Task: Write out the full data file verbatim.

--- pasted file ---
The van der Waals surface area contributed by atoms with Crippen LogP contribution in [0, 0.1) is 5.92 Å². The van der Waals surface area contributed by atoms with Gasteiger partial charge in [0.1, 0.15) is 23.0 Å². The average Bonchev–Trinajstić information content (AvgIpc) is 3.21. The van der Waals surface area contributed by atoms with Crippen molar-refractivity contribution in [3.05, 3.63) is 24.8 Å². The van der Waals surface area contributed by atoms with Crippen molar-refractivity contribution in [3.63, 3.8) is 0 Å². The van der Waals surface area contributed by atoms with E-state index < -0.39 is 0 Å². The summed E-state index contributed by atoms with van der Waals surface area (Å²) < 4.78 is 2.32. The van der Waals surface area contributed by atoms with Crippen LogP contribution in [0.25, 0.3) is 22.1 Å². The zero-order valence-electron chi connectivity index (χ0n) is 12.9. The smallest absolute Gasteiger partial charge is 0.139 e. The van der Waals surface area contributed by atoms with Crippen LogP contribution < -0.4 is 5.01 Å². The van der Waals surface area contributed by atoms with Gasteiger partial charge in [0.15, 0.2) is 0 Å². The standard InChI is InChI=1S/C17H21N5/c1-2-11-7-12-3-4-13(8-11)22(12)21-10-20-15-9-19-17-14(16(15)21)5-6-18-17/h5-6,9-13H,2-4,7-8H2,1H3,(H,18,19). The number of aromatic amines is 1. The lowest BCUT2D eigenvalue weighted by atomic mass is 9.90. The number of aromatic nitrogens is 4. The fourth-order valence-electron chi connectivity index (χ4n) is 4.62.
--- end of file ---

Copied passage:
The van der Waals surface area contributed by atoms with Crippen LogP contribution in [0, 0.1) is 5.92 Å². The van der Waals surface area contributed by atoms with Gasteiger partial charge in [0.1, 0.15) is 23.0 Å². The average Bonchev–Trinajstić information content (AvgIpc) is 3.21. The van der Waals surface area contributed by atoms with Crippen molar-refractivity contribution in [3.05, 3.63) is 24.8 Å². The van der Waals surface area contributed by atoms with Crippen molar-refractivity contribution in [3.63, 3.8) is 0 Å². The van der Waals surface area contributed by atoms with E-state index < -0.39 is 0 Å². The summed E-state index contributed by atoms with van der Waals surface area (Å²) < 4.78 is 2.32. The van der Waals surface area contributed by atoms with Crippen LogP contribution in [0.25, 0.3) is 22.1 Å². The zero-order valence-electron chi connectivity index (χ0n) is 12.9. The smallest absolute Gasteiger partial charge is 0.139 e. The van der Waals surface area contributed by atoms with Crippen LogP contribution < -0.4 is 5.01 Å². The van der Waals surface area contributed by atoms with Gasteiger partial charge in [0.15, 0.2) is 0 Å². The standard InChI is InChI=1S/C17H21N5/c1-2-11-7-12-3-4-13(8-11)22(12)21-10-20-15-9-19-17-14(16(15)21)5-6-18-17/h5-6,9-13H,2-4,7-8H2,1H3,(H,18,19). The number of aromatic amines is 1. The lowest BCUT2D eigenvalue weighted by atomic mass is 9.90. The number of aromatic nitrogens is 4. The fourth-order valence-electron chi connectivity index (χ4n) is 4.62.